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Anne Stuart’s BPM in Action

Dennis Byron

BPM VIEWPOINT: The Opportunity in Unstructured Business Process Management

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I had an interesting discussion on January 20 with Jacob Ukelson, CTO of ActionBase, which--according to its PR material--says it provides "human process management" software as specifically opposed to business process management (BPM) software.

I'll blog about ActionBase, and its plans to expand into Europe and North America from its home base in Israel at some other time. But my first question to Jacob was, "So why do you want to talk to me? I'm a BPM guy."

ActionBase uses the term human process vs. business process because its reason for being is to help manage activities he and I ended up calling "unstructured processes." I understood what he was doing better that way because I could align it with my understanding that there is much more unstructured data floating around the information technology (IT) world than structured (e.g., relational data base) data.

Which lead to a light bulb over the cartoon character (me): Are there ten times as many unstructured processes in the world as structured processes just as there is ten times as much unstructured data as structured data? That's per research by Sue Feldman at IDC, which I am pretty sure she has made public. If so, what an IT/enterprise need and what a software supplier opportunity.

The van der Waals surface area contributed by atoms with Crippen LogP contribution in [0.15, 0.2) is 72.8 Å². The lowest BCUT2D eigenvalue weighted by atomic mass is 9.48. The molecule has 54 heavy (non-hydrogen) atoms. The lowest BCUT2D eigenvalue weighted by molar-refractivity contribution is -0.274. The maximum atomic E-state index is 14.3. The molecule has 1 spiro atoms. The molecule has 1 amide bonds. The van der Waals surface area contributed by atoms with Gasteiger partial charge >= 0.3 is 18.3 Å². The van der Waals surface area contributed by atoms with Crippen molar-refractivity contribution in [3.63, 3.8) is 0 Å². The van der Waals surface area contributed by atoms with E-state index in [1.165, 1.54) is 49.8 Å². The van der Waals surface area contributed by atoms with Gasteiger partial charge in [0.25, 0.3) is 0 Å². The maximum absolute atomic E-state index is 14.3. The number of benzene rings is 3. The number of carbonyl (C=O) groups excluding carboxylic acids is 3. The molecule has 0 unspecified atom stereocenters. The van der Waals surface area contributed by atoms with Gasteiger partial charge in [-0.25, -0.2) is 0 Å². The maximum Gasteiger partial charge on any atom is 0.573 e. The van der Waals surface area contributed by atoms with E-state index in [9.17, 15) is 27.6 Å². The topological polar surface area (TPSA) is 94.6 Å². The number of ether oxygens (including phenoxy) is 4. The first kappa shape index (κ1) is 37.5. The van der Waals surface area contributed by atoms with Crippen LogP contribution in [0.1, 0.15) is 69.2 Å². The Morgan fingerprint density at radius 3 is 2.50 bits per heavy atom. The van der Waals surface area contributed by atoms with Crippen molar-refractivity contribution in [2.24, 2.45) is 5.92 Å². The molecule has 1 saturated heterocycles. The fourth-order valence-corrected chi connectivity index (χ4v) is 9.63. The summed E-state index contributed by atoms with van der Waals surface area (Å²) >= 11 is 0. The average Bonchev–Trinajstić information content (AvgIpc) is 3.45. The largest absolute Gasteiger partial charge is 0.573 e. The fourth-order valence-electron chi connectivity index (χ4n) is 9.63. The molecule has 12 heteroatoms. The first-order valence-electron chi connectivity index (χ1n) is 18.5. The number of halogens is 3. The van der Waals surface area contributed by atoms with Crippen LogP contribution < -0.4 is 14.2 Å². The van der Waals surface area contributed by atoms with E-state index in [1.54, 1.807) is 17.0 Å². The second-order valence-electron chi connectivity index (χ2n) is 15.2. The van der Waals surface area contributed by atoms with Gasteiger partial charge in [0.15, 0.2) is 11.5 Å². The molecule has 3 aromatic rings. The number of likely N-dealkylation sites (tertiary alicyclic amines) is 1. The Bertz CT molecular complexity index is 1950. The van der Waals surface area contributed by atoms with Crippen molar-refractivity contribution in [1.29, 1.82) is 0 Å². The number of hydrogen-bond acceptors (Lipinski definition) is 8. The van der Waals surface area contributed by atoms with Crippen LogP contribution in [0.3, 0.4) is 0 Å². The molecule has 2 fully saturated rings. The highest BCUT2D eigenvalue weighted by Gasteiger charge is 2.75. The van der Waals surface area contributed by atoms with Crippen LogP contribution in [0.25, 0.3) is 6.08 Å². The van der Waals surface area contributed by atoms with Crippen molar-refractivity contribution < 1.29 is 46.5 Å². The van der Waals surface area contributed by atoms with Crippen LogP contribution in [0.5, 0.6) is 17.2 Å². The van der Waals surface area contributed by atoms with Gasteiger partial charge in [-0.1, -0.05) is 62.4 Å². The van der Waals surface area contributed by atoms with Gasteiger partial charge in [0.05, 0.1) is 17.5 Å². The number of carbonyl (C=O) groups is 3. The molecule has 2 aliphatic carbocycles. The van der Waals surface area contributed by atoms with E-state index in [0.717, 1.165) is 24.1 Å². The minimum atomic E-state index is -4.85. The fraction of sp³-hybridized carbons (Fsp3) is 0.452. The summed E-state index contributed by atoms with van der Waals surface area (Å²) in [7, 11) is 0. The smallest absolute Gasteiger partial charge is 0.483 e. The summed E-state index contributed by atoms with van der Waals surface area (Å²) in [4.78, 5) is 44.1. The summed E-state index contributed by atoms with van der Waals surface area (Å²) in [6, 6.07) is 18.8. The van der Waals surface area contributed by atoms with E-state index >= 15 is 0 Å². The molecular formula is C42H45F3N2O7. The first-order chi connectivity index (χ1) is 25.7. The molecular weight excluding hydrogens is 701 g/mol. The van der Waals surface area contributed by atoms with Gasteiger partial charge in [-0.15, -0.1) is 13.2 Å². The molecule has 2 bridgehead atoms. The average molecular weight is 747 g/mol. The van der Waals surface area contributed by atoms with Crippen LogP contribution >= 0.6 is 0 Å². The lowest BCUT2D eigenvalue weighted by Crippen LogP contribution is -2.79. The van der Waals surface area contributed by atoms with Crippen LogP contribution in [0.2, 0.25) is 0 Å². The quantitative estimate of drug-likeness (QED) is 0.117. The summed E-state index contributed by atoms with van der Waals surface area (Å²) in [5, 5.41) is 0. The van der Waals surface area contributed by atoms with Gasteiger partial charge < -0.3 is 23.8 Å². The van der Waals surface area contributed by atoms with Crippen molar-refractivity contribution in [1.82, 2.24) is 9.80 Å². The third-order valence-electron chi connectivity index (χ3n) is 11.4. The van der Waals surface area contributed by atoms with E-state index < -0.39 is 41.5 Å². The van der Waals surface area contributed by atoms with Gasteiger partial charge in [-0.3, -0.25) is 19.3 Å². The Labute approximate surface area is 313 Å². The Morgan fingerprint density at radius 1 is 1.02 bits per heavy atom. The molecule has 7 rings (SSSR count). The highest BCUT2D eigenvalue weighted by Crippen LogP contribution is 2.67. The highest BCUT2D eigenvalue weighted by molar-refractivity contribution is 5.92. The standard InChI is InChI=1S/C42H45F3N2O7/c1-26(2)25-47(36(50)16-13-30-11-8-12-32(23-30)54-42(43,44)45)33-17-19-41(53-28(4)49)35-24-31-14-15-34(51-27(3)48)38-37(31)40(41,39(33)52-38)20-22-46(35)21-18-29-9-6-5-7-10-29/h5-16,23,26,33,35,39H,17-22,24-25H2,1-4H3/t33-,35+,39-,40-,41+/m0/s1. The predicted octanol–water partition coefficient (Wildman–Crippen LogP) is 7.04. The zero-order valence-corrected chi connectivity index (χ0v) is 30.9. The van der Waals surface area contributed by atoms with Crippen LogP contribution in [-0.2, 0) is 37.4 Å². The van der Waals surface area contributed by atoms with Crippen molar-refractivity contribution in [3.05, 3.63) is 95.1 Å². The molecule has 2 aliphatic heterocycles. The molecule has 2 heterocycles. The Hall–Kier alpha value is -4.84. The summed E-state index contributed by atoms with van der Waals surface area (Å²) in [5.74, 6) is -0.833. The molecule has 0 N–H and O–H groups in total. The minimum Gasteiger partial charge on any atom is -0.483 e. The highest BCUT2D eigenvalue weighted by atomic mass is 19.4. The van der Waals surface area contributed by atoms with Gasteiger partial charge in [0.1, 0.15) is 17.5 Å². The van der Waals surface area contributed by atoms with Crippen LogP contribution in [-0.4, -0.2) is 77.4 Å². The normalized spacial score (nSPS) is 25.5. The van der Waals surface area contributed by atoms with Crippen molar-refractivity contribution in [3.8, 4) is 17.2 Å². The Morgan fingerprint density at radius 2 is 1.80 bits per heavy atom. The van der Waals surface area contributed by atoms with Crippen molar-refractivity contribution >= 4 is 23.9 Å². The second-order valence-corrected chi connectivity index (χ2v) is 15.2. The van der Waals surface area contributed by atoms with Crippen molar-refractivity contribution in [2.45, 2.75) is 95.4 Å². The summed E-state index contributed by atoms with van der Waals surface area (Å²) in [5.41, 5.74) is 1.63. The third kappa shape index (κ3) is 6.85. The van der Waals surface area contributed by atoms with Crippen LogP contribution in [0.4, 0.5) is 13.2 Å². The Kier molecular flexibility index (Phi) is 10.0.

Turns out that I am late to the party I guess. McKinsey has been calling them tacit processes or interactions for some time. It and others theorize about tasks in which there is very little consistency of flow and that tend to get done using email, documents, and even--heaven forbid--meetings. They're careful to call them tasks and not processes. They are the purview of the knowledge worker, not everyone.

That's where the theory starts to lose me because BPM is about helping all workers including knowledge workers. As I said, thinking in terms of unstructured processes helped me understand the ActionBase concept better but I am not convinced that managing less structured processes is something different than BPM or something BPM is not good at. It turns out John Seeley Brown called them "loosely coupled business processes" five years ago. Others tell me he writes about the equivalent of human processes too in his voluminous work but I couldn't find a citation. What do you think?

And even if you think that what ActionBase is doing is BPM, I'm sure they'll still be glad to help you.


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You might want to look into an area called "Human Interaction Management", focused on supporting dynamic, collaborative processes.

In my opinion, when companies will adopt BPM and BPM technology, they will need to realize (and will encounter) the fact that current BPM thinking and supporting technology is primarily focused on structured and predictable processes. Some support more dynamic processes with concepts such as case management.

But for supporting adhoc, dynamic processes with various collaborations (ever tried to model a meeting in BPMN?) for the modern knowledge worker, we will need to find new approaches and technology, to extend BPM.